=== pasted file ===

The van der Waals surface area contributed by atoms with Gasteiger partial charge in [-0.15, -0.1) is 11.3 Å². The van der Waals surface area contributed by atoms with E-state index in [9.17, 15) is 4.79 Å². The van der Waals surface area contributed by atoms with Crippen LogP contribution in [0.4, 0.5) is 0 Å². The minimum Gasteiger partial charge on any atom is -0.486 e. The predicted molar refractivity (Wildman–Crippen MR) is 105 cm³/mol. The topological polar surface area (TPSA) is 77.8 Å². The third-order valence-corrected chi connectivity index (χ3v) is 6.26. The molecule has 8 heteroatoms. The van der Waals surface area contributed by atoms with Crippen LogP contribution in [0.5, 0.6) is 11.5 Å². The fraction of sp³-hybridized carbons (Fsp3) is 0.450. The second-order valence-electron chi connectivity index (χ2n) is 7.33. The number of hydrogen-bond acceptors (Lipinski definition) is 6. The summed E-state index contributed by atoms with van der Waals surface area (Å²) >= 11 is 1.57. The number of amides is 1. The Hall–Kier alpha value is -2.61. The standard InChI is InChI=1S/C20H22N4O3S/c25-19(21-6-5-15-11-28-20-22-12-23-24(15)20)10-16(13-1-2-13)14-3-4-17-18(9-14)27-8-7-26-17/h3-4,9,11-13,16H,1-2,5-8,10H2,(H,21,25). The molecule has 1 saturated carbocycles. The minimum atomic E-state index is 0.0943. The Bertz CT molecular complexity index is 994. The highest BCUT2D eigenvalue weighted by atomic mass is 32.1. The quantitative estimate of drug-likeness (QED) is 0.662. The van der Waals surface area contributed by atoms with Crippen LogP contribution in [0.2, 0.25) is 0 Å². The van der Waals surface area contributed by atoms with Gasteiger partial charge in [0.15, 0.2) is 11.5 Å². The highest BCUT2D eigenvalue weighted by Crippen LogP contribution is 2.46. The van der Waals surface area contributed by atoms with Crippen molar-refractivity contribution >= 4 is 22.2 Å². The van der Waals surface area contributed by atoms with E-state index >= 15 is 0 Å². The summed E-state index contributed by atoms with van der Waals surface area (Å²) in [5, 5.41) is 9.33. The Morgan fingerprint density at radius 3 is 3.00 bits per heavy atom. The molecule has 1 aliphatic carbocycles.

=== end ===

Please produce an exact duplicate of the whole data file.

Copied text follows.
The van der Waals surface area contributed by atoms with Gasteiger partial charge in [-0.15, -0.1) is 11.3 Å². The van der Waals surface area contributed by atoms with E-state index in [9.17, 15) is 4.79 Å². The van der Waals surface area contributed by atoms with Crippen LogP contribution in [0.4, 0.5) is 0 Å². The minimum Gasteiger partial charge on any atom is -0.486 e. The predicted molar refractivity (Wildman–Crippen MR) is 105 cm³/mol. The topological polar surface area (TPSA) is 77.8 Å². The third-order valence-corrected chi connectivity index (χ3v) is 6.26. The molecule has 8 heteroatoms. The van der Waals surface area contributed by atoms with Crippen LogP contribution in [0.5, 0.6) is 11.5 Å². The fraction of sp³-hybridized carbons (Fsp3) is 0.450. The second-order valence-electron chi connectivity index (χ2n) is 7.33. The number of hydrogen-bond acceptors (Lipinski definition) is 6. The summed E-state index contributed by atoms with van der Waals surface area (Å²) >= 11 is 1.57. The number of amides is 1. The Hall–Kier alpha value is -2.61. The standard InChI is InChI=1S/C20H22N4O3S/c25-19(21-6-5-15-11-28-20-22-12-23-24(15)20)10-16(13-1-2-13)14-3-4-17-18(9-14)27-8-7-26-17/h3-4,9,11-13,16H,1-2,5-8,10H2,(H,21,25). The molecule has 1 saturated carbocycles. The minimum atomic E-state index is 0.0943. The Bertz CT molecular complexity index is 994. The highest BCUT2D eigenvalue weighted by atomic mass is 32.1. The quantitative estimate of drug-likeness (QED) is 0.662. The van der Waals surface area contributed by atoms with Crippen LogP contribution in [0.2, 0.25) is 0 Å². The van der Waals surface area contributed by atoms with Gasteiger partial charge in [0.15, 0.2) is 11.5 Å². The highest BCUT2D eigenvalue weighted by Crippen LogP contribution is 2.46. The van der Waals surface area contributed by atoms with Crippen molar-refractivity contribution >= 4 is 22.2 Å². The van der Waals surface area contributed by atoms with E-state index >= 15 is 0 Å². The summed E-state index contributed by atoms with van der Waals surface area (Å²) in [5, 5.41) is 9.33. The Morgan fingerprint density at radius 3 is 3.00 bits per heavy atom. The molecule has 1 aliphatic carbocycles.